Soviet designers Degtyarev, Tokarev and Simonov created a semi-automatic and non-automatic anti-tank guns caliber 14.5 mm with an initial 1,000 meters bullet per second or more. They had good tactical and technical indicators: were simple in design, comfortable, reasonable weight and size, in the campaign two soldiers without much effort could carry a weapon.

And at the same time there was a proposal to remove from production the cannons of caliber 45 and 76 millimeters, as allegedly ineffective in combat against tanks. Apparently, it was based on outdated data, and perhaps even on the misinformation being spread by Hitler's command regarding the anti-tank and equipment of the Wehrmacht. But the Soviet military, while exaggerating the power of the German tanks, explicitly downplayed the effectiveness of the German anti-tank weapons. They were late in the evaluation of these funds.

The artillery of the Red Army of the late 1930s was beginning to reap the benefits of Stalin's Five Year Plans. Large numbers of modern 76-, 122- and 152-mm guns and howitzers were leaving state factories and entering the artillery regiments. The first test of these new weapons came in late 1939 when Stalin launched his assault on Finland. The Russians then concentrated the majority of true guns and howitzers in non-divisional regiments and brigades.

As the War progressed, the Red Army concentrated more and more of its guns and howitzers into large non-divisional units. Whereas the 19,000-man 1939 rifle division had 82 guns and howitzers, the late-1941 rifle division had 12,000 men with only 24 artillery weapons. As partial compensation, the number of mortars (82- and 120-mm) went from 30 to 108. The reasons for this were simple: it was going to take many months for the factories to replace the huge losses of 1941, and in the meantime, mortars were far simpler for hastily trained replacements to use and much easier to produce.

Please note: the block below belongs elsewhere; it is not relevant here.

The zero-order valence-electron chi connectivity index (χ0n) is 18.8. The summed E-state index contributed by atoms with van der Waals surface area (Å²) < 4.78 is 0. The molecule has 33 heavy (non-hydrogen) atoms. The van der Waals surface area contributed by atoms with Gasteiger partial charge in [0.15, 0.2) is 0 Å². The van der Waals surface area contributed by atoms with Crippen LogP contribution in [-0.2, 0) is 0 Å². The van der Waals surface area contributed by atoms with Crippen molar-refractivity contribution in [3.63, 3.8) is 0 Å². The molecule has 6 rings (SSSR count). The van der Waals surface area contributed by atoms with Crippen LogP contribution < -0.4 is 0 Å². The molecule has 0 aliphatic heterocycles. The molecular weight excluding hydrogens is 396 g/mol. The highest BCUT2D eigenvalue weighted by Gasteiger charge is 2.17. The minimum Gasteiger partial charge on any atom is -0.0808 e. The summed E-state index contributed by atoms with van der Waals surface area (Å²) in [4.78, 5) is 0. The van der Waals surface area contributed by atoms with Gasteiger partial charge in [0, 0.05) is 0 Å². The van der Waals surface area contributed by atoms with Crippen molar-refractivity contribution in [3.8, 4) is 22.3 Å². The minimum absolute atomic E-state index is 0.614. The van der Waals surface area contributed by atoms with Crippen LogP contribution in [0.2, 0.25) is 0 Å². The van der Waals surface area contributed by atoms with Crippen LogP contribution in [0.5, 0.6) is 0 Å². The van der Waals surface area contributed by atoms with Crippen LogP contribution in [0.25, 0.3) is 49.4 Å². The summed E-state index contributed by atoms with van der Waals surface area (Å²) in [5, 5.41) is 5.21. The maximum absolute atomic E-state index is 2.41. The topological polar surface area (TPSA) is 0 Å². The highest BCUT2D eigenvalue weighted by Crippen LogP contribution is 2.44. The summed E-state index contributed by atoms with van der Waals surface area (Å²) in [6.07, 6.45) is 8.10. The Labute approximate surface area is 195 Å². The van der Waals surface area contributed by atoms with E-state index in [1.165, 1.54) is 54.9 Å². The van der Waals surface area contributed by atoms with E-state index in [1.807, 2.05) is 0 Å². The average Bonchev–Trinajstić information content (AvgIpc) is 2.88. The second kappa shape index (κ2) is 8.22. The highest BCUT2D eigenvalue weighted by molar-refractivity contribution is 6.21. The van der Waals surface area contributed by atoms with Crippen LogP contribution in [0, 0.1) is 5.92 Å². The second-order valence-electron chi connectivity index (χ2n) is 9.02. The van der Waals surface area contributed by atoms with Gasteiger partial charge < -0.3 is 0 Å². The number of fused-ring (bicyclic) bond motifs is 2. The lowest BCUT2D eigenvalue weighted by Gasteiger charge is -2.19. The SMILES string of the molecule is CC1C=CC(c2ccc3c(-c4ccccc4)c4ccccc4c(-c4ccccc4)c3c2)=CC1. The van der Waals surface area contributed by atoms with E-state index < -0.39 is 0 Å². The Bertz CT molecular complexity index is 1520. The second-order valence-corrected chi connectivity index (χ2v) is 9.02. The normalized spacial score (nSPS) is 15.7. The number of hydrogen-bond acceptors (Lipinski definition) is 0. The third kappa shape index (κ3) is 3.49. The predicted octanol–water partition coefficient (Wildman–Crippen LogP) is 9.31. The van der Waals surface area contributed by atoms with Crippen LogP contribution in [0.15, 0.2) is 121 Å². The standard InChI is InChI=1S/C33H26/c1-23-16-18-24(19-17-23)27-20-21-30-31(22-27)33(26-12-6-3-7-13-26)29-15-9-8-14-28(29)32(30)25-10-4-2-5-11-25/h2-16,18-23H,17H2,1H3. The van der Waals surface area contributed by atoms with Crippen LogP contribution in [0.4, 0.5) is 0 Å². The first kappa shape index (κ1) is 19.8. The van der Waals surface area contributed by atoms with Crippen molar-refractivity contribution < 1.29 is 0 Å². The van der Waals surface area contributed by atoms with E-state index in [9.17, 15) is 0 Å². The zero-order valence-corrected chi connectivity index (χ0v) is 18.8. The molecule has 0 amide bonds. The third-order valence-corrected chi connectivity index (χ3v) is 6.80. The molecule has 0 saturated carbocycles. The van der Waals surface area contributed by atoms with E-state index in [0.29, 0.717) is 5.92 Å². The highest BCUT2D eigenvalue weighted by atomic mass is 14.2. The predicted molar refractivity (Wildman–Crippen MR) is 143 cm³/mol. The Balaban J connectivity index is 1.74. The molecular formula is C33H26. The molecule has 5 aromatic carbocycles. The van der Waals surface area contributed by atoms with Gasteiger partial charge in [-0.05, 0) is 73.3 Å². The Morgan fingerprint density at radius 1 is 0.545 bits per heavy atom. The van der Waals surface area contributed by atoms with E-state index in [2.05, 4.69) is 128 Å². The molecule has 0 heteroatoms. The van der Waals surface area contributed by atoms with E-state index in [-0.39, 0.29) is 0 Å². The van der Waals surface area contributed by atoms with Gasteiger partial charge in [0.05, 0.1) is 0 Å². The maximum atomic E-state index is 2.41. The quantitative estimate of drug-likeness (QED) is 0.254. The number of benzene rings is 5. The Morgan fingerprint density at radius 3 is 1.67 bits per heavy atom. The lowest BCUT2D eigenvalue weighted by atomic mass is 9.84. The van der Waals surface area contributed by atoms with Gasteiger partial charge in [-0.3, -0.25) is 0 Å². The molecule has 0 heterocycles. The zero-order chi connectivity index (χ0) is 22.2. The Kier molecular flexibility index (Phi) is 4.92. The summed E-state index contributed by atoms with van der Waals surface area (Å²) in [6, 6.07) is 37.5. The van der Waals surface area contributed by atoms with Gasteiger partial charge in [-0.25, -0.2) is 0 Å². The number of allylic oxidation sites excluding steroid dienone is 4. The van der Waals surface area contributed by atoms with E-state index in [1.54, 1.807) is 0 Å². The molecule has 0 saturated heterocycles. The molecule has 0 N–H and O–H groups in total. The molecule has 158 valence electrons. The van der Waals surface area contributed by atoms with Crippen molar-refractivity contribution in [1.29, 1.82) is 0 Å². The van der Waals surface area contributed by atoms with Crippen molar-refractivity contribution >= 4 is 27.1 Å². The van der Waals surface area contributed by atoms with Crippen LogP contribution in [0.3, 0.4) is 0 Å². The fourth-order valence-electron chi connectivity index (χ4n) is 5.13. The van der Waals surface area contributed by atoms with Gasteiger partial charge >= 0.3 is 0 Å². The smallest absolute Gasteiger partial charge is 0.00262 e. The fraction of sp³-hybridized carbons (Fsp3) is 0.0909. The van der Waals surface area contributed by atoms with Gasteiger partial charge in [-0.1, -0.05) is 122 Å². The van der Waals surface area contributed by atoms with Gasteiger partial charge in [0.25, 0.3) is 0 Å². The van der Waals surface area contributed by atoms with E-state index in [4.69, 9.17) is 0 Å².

By the end of the War, the Russians had created more than 90 artillery divisions (usually with 288 guns and howitzers) and some 140 separate artillery brigades. In 1941, roughly 20 percent of Soviet artillery was in non-divisional units; by 1944, more than 65 percent of the artillery was in artillery divisions and brigades. In 1943, the Russians formed artillery corps headquarters to control particularly dense concentrations of guns. By the end of World War II, the Red Army was supported by a huge artillery organization, manning more than 500 divisional artillery units, 149 independent brigades and 90 artillery divisions. Additionally, the Soviet artillery had built up a rocket force without parallel, with units as large as rocket divisions.

The only area in which the Red Army showed much interest in mobile indirect-fire artillery was the Guards mortar, better known as Katyushas or multiple rocket launchers. The Red Army pioneered the use of multiple rocket launchers for artillery use, and used them in greater profusion than any other army during the Great Patriotic War. These artillery rocket launchers were usually mounted on trucks, and by the end of the war, over 10,000 launchers had been manufactured. A total of 40 independent battalions, 105 independent regiments, 40 independent brigades and 7 divisions had been equipped with these weapons, not to mention the numerous divisional guards mortar units.

The Katyushas were popular with the Red Army for two reasons. On the logistical side, many Soviet artillery factories had been overrun by the Germans in the opening months of the war. Conventional tubed artillery requires elaborate (and expensive) machining. Katyushas, on the other hand, can be readily manufactured by small machine shops with little specialized equipment. The second attraction of the Katyushas for the Red Army was their applicability to the style of massed firepower favored by Russian artillery men. A single truck mounted launcher could ripple fire a rocket salvo, equivalent to a battery of conventional guns. The Katyushas were mounted on trucks since their very distinctive back-blast when fired required frequent movement to avoid hostile counter-battery fire. The limited accuracy of this style of weapons was not a major concern, since they were intended to supplement conventional artillery, not replace it. Conventional artillery could be used in roles, such as counter- battery fire, where accuracy was demanded.